Background: While improved student engagement has been highlighted as an essential goal and a major outcome of Problem and Project-Based learning (PBL), little empirical evidence has been provided regarding types and forms of student engagement.
Material and method: The study explored forms of student engagement in PBL settings, drawing on empirical data of observations and group interviews with 23 project teams (116 students) in four different PBL undergraduate civil engineering courses at Qatar University.
Results: The study identified four patterns of student engagement in a PBL setting. Participants reported significant indicators of the first two patterns - engagement as autonomy and as connection. Regarding the other two indicators, namely relational and emotional engagement, they reported positive yet slightly fewer indicators. Three factors were identified that influenced student engagement in a project teams, namely PBL types and its appropriateness to the nature of the course, students’ prior experiences with PBL, and team dynamics.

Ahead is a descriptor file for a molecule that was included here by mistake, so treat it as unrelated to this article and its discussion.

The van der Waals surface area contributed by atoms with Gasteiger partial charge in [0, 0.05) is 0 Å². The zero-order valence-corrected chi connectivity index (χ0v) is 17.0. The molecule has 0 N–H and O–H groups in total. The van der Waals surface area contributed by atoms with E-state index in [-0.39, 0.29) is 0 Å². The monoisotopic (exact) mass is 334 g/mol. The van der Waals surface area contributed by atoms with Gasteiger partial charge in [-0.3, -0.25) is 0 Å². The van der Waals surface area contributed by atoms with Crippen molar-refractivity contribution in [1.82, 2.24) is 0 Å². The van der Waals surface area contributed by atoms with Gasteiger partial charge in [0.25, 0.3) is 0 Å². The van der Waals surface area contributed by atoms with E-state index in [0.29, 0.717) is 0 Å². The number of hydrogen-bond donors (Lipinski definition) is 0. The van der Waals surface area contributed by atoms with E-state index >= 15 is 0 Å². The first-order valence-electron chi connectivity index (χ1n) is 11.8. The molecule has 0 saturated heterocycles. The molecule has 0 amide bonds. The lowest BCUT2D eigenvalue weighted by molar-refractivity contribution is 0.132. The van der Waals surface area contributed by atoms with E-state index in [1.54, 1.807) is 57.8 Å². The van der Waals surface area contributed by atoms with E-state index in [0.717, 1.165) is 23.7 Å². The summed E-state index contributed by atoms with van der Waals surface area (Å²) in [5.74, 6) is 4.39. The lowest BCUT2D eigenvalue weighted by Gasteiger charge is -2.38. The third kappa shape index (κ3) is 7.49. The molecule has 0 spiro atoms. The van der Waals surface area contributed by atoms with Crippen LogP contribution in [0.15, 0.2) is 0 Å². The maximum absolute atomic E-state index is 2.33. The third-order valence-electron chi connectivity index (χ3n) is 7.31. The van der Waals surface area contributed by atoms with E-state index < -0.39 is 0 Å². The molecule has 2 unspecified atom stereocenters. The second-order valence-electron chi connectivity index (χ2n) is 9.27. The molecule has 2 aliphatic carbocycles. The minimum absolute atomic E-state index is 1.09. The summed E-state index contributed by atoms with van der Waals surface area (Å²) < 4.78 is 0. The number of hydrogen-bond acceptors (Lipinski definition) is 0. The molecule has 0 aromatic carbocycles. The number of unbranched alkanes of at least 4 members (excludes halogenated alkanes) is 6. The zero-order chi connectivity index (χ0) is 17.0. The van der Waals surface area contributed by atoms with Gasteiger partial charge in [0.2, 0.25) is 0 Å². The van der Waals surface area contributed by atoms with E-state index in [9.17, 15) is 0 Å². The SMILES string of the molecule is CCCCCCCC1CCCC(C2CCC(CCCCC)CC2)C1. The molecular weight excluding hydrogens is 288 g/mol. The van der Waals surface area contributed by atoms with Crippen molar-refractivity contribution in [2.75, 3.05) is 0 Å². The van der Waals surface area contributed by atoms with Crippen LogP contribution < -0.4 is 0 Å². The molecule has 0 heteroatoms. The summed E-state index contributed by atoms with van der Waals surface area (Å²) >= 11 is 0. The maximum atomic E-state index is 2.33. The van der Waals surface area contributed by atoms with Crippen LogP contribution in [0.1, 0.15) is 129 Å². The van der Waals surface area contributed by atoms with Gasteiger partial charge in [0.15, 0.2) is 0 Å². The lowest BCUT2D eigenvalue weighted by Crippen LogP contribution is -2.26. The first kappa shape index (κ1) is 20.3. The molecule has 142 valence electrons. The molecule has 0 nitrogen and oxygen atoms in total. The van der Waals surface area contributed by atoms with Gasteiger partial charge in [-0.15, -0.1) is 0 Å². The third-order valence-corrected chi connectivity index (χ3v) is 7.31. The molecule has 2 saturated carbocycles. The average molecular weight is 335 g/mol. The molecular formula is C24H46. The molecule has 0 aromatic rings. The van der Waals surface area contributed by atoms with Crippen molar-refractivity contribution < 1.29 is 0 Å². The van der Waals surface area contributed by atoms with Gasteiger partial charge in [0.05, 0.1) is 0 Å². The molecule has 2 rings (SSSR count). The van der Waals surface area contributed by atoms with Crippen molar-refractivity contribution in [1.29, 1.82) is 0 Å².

Conclusions: These results facilitate the establishment of an institutional framework supporting a progressive approach to embracing PBL. In this framework PBL implementation begins with diverse practices at the course level and has systemic change as its ultimate goal. This framework particularly aims to support an institutionalized approach to transition to PBL in a socio-cultural context (e.g., a non-western context) where instructors are as the primary and authoritative source of knowledge. The overall outcome of the study supports management of change from a lecture-based mode to PBL in a non-western context.
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